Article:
Linda H. Sherwood
Inquiry into Teaching
The Good, the Bad, and the Really Uncomfortable
I thought that teaching for 18 years gave me the kind of background – repertoire
– that would make teaching just about any kind of student possible. After all, I‟ve
taught every grade level and every course my department offers (including an
ESL class) giving me exposure to all kinds of students, so I figured I reached the
point in my career where I had finally become one of those teachers (George
Ehrenhaft, Richard Ciotti, Lorna Minor) that I had once looked up to. I was sadly
At the end of last year my department chair asked me to teach the tenth
grade inclusion. I‟m pretty organized (I backwards plan each quarter and the
entire year focuses on a single theme), I‟ve been teaching tenth grade forever, and
I‟ve had plenty of special ed. students in my classes over the years, so I welcomed
the opportunity. I relished the idea of being able to co-teach with another teacher
(I love teaming), and I looked forward, a little bit selfishly, to that feeling we
teachers get when we feel like we „are making a difference‟.
Now, looking back over these months, what I‟m filled with (at best) is a
sense of frustration – but more importantly, after doing a great deal of research
on inclusion, I also feel resentment towards the policies that put me in this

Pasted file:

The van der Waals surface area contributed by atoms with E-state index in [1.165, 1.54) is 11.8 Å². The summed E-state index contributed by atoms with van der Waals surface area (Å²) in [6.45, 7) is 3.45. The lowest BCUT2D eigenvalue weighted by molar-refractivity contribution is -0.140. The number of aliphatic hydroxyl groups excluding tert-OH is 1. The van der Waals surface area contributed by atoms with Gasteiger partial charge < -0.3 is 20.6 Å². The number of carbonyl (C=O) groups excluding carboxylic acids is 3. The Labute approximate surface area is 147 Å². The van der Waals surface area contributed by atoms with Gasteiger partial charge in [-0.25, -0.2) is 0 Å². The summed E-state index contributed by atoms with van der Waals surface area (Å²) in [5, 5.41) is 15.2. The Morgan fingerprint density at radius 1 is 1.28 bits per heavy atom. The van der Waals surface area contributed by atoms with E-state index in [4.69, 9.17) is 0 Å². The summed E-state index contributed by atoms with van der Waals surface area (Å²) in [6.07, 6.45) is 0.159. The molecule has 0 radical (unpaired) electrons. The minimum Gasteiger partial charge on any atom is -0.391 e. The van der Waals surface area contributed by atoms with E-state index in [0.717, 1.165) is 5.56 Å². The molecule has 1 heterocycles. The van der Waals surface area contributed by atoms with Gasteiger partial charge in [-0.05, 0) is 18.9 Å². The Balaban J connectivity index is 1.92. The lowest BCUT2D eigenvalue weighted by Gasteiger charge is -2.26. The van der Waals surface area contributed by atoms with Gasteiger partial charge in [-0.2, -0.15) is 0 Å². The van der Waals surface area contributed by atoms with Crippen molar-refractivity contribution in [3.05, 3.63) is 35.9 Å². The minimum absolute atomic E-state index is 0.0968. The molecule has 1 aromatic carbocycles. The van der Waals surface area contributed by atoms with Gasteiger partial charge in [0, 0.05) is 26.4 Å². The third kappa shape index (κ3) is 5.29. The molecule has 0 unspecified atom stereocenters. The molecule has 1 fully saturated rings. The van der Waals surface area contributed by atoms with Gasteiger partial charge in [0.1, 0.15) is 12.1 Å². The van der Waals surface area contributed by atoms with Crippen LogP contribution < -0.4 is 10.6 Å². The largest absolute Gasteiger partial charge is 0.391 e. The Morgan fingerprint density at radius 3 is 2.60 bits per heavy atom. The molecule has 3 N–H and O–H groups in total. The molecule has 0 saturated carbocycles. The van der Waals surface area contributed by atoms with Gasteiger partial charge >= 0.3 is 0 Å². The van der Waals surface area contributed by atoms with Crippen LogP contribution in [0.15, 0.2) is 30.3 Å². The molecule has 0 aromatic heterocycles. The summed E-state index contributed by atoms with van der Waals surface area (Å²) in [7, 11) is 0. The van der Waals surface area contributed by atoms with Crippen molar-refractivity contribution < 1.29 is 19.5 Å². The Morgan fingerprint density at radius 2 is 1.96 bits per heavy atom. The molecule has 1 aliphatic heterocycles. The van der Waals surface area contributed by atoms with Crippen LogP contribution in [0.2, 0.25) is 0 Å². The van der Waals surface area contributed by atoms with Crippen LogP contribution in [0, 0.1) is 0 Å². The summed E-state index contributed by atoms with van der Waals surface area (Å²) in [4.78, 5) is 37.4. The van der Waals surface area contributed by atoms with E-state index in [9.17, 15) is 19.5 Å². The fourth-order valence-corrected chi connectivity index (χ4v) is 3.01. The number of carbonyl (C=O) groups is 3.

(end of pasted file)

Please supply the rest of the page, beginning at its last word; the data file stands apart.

position without proper training and without a tried and true model. According
to Lisa Dieker and Wendy Murawski, authors of “Co-Teaching at Secondary
Level: Unique Issues, Current Trends, and Suggestions for Success”, there are
specific elements, elements that could have been addressed, that affect the
success of inclusion classrooms including (but not limited to):
lack of skills of inclusion students
complex curriculum on secondary level
content specialists without strong content knowledge
classroom teacher autonomy
lack of common prep time
time spent on behavior/social issues, class size
too wide a range of learning needs
too many contacts
But at the same time, they offer possible solutions for these problems including:
time for discussions about curriculum/accommodations/assessment
teacher training in varying instructional practices
activity based classrooms
common planning periods
If I knew then what I know now…..
First let me say, it hasn‟t been all bad. I love my tenth graders, and I look forward
to periods 5 and 6 every day. I‟ve tried (and I‟ve actually gotten much better at it)
to differentiate my instruction and assessment and there have been a few things
that I‟ve stumbled upon that have worked with different degrees of success. After
a conversation with one of my APs about establishing goals for a unit (separating